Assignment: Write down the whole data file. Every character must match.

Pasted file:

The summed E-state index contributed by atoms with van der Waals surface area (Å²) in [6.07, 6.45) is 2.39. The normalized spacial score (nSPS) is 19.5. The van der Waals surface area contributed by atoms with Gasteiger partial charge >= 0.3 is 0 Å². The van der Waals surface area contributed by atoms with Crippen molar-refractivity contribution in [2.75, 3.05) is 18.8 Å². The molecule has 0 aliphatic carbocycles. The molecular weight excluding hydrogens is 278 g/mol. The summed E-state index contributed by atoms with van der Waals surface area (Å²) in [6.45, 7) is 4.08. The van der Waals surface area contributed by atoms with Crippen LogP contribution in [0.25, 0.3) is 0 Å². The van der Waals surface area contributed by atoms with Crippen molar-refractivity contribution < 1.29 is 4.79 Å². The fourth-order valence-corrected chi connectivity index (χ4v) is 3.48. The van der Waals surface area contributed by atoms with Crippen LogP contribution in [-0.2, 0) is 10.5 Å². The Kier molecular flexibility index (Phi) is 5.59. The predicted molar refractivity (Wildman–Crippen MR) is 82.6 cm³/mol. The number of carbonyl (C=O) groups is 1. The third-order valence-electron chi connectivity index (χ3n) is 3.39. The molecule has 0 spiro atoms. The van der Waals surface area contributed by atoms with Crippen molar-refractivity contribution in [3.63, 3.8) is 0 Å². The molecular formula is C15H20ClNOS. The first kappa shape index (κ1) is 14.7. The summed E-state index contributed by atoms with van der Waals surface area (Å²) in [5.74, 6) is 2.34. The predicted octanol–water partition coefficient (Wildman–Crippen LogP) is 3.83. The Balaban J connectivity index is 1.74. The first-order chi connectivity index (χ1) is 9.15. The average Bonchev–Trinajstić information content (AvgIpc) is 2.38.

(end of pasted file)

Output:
The summed E-state index contributed by atoms with van der Waals surface area (Å²) in [6.07, 6.45) is 2.39. The normalized spacial score (nSPS) is 19.5. The van der Waals surface area contributed by atoms with Gasteiger partial charge >= 0.3 is 0 Å². The van der Waals surface area contributed by atoms with Crippen molar-refractivity contribution in [2.75, 3.05) is 18.8 Å². The molecule has 0 aliphatic carbocycles. The molecular weight excluding hydrogens is 278 g/mol. The summed E-state index contributed by atoms with van der Waals surface area (Å²) in [6.45, 7) is 4.08. The van der Waals surface area contributed by atoms with Crippen LogP contribution in [0.25, 0.3) is 0 Å². The van der Waals surface area contributed by atoms with Crippen molar-refractivity contribution < 1.29 is 4.79 Å². The fourth-order valence-corrected chi connectivity index (χ4v) is 3.48. The van der Waals surface area contributed by atoms with Crippen LogP contribution in [-0.2, 0) is 10.5 Å². The Kier molecular flexibility index (Phi) is 5.59. The predicted molar refractivity (Wildman–Crippen MR) is 82.6 cm³/mol. The number of carbonyl (C=O) groups is 1. The third-order valence-electron chi connectivity index (χ3n) is 3.39. The molecule has 0 spiro atoms. The van der Waals surface area contributed by atoms with Crippen molar-refractivity contribution in [3.63, 3.8) is 0 Å². The molecular formula is C15H20ClNOS. The first kappa shape index (κ1) is 14.7. The summed E-state index contributed by atoms with van der Waals surface area (Å²) in [5.74, 6) is 2.34. The predicted octanol–water partition coefficient (Wildman–Crippen LogP) is 3.83. The Balaban J connectivity index is 1.74. The first-order chi connectivity index (χ1) is 9.15. The average Bonchev–Trinajstić information content (AvgIpc) is 2.38.